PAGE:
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memory test programs

#1
I've been looking at memory test programs. I know of three: Memtest86+, available on the boot menu of many linux systems; memtest86, the related version, also bootable; and memtester which runs under the OS and tests a portion of memory, ideally locking the physical memory to get consistent results.

It appears that only memtest86 has recent updates. 86+ last updated 2013, -er last updated 2012. The new 86 is no longer open source, and there are pro versions for sale.

I just downloaded and built memtester. I would like the locking to work better, so I need not use root and can either limit size of tested memory to what my standard account allows to be locked, or test as much as I want to with it unlocked.

I would be interested in any information I've overlooked about newer versions or other memory test programs.
#2
I've been using memtester a bit. It's the easiest one to try, because no reboot is needed.

Memtester works well if you run it as root. It locks the memory you ask to test. I know from prior experiments that if you ask for too much, the system will become unstable: either it will thrash, moving pages to and from the swap file, or the OOM (out-of-memory) killer will go berserk.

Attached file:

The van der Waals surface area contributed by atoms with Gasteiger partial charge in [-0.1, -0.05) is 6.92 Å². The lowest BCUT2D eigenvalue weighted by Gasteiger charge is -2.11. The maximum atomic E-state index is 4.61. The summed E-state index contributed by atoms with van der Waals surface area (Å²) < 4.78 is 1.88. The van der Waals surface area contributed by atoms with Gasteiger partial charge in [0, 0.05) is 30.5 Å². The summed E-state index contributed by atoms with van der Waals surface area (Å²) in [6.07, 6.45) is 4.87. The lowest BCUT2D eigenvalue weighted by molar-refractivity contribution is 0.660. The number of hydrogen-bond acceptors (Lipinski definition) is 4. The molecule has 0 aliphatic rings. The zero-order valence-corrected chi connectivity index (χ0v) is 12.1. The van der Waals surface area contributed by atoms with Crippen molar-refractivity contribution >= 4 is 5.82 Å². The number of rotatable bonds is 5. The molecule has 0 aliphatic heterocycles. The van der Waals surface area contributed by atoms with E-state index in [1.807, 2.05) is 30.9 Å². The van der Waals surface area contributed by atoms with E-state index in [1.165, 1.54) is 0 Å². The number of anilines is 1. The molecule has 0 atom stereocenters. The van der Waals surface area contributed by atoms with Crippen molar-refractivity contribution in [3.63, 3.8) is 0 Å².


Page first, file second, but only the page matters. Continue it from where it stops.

If run as a regular user, memtester still tries to lock memory. As distributed, when locking fails it reduces the size of the request and tries again. In my case, with default settings, that means it tests 64K of memory no matter what size I request. I modified it to test unlocked memory if the lock fails. This produces a warning that testing may be slow and less thorough. While the *may be* seems valid, I wondered if it would be in a typical case. So far I have tried it both ways with 20 MB and 1.2 GB, and in fact it was 10% or more faster when not locked. No clue why; is root inherently slower doing some things? I may configure my user to allow locking many pages and check again.

Ideally, I'd like to be able to run the test continuously, releasing and re-acquiring memory to test as much as possible. A file should be kept identifying how many tests have been run on each section of memory, and perhaps it would favor the untested sections when assigning new space.
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